KNIME UK meetup at Mozilla London

On my very first day at Mozilla there was an email to all staff in the London office looking for someone to sponsor an evening event in the (amazing) community space.

The Mozilla London Community Space
The Mozilla London Community Space

It was a meetup being planned for users of an open source tool for data analysis, KNIME.

I don’t know much about KNIME, and had no idea what ‘sponsoring’ the event would actually entail, so it seemed like a good idea to say ‘yes’ and find out more about both.

I’m thinking the worst that can happen is I learn some new things and meet some new people who like working with data.

If you’re interested in coming to a free event, including free beer and pizza, and a useful ‘New to KNIME’ talk, join the meetup group and RSVP here:

http://www.meetup.com/KNIME-User-Group-UK/events/160310442/

 

The immediate value of working in the open

I’m both excited and a tiny bit nervous about how “open” Mozilla are about the way they work.

As I’m getting to know the Foundation, and the projects and priorities, and to make sense of what exactly I’ll be doing here I’ve been reading lots of Etherpads. If you don’t know what an Etherpad is, it’s a bit like a Google Doc (the ‘word doc’ variety) but less slick and more open. If you give someone a link to an Etherpad, the barrier to them contributing to the document is almost non-existent.

Anyway, the value of this open working process somewhat blew my mind today. While lots of these docs have been useful in a general sense, today I read the documents from the initial planning around MoFo metrics that led to recruiting for my role (so it was pretty relevant!). The final document is a fine and very useful thing, like most summary documents, but what was really useful was the option to ‘replay’ the creation of the doc.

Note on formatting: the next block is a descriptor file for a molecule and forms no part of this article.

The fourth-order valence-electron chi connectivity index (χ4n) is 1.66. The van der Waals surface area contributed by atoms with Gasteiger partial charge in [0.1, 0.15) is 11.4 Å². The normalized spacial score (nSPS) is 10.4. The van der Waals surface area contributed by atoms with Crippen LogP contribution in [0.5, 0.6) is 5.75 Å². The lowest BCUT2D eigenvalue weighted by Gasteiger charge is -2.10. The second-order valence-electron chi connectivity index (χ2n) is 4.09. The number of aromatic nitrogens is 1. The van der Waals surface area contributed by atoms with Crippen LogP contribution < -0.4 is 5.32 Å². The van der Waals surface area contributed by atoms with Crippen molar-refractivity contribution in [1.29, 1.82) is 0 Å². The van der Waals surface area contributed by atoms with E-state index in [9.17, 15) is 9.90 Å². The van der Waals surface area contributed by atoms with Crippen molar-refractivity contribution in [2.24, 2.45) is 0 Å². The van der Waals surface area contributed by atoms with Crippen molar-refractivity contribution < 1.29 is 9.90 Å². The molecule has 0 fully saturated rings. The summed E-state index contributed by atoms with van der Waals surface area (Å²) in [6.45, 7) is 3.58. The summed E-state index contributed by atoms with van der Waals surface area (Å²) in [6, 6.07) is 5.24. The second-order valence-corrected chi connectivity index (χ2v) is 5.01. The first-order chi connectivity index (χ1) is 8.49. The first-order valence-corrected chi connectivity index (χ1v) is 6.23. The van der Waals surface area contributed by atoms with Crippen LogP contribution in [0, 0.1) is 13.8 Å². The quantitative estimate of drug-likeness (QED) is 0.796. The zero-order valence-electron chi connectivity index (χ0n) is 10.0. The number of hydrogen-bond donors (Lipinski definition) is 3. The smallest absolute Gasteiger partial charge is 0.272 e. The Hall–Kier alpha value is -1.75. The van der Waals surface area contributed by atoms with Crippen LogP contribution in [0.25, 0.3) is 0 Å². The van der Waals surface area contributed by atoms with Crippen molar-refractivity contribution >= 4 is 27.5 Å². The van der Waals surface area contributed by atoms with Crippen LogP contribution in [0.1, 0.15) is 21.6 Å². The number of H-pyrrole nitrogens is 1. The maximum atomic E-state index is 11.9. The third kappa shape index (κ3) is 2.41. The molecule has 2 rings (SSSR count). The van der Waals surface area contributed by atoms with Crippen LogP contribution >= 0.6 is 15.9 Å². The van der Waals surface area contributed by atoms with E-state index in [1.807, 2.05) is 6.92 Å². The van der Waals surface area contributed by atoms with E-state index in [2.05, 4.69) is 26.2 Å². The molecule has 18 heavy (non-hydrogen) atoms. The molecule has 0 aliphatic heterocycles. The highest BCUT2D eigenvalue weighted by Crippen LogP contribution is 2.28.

As I watched it being outlined, revised and then shared for comment I was able to see many of my new colleagues jump in to add the points they care most about and to challenge and contribute to the rest of the document.  Better than just seeing the final document is seeing how it started and where it changed direction and who was involved.

Even watching the hesitations and re-phrasing of particular sentences tells you something about where the subtleties and complications in the process exist.

I probably spent 15-20 minutes watching the replay of the writing of this document, and think I got more indirect information than I would otherwise pick up in even two-weeks of introduction meetings.

There is so much information in the history of that document that would be lost in any closed system. If for example, that document was a PDF on an intranet behind a password, the value I would have gotten from it as a new employee today would have be greatly reduced.